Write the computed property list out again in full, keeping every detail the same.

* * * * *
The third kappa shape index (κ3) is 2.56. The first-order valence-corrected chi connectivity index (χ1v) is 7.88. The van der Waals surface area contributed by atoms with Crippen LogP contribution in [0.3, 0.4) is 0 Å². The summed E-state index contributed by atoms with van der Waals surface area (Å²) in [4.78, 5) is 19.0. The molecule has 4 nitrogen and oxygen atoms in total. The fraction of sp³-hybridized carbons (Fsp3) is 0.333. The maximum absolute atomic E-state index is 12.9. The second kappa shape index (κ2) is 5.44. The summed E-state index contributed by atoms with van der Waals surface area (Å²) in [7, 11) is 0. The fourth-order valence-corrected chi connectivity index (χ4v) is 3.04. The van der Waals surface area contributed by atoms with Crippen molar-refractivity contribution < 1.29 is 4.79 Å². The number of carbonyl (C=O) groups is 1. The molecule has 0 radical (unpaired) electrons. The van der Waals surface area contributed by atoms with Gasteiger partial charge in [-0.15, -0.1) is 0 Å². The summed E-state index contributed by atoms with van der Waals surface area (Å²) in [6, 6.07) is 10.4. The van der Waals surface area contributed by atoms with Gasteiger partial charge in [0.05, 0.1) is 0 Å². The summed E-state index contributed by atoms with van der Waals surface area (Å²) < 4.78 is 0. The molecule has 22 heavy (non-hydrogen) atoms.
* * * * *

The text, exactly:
The third kappa shape index (κ3) is 2.56. The first-order valence-corrected chi connectivity index (χ1v) is 7.88. The van der Waals surface area contributed by atoms with Crippen LogP contribution in [0.3, 0.4) is 0 Å². The summed E-state index contributed by atoms with van der Waals surface area (Å²) in [4.78, 5) is 19.0. The molecule has 4 nitrogen and oxygen atoms in total. The fraction of sp³-hybridized carbons (Fsp3) is 0.333. The maximum absolute atomic E-state index is 12.9. The second kappa shape index (κ2) is 5.44. The summed E-state index contributed by atoms with van der Waals surface area (Å²) in [7, 11) is 0. The fourth-order valence-corrected chi connectivity index (χ4v) is 3.04. The van der Waals surface area contributed by atoms with Crippen molar-refractivity contribution < 1.29 is 4.79 Å². The number of carbonyl (C=O) groups is 1. The molecule has 0 radical (unpaired) electrons. The van der Waals surface area contributed by atoms with Gasteiger partial charge in [-0.15, -0.1) is 0 Å². The summed E-state index contributed by atoms with van der Waals surface area (Å²) in [6, 6.07) is 10.4. The van der Waals surface area contributed by atoms with Gasteiger partial charge in [0.05, 0.1) is 0 Å². The summed E-state index contributed by atoms with van der Waals surface area (Å²) < 4.78 is 0. The molecule has 22 heavy (non-hydrogen) atoms.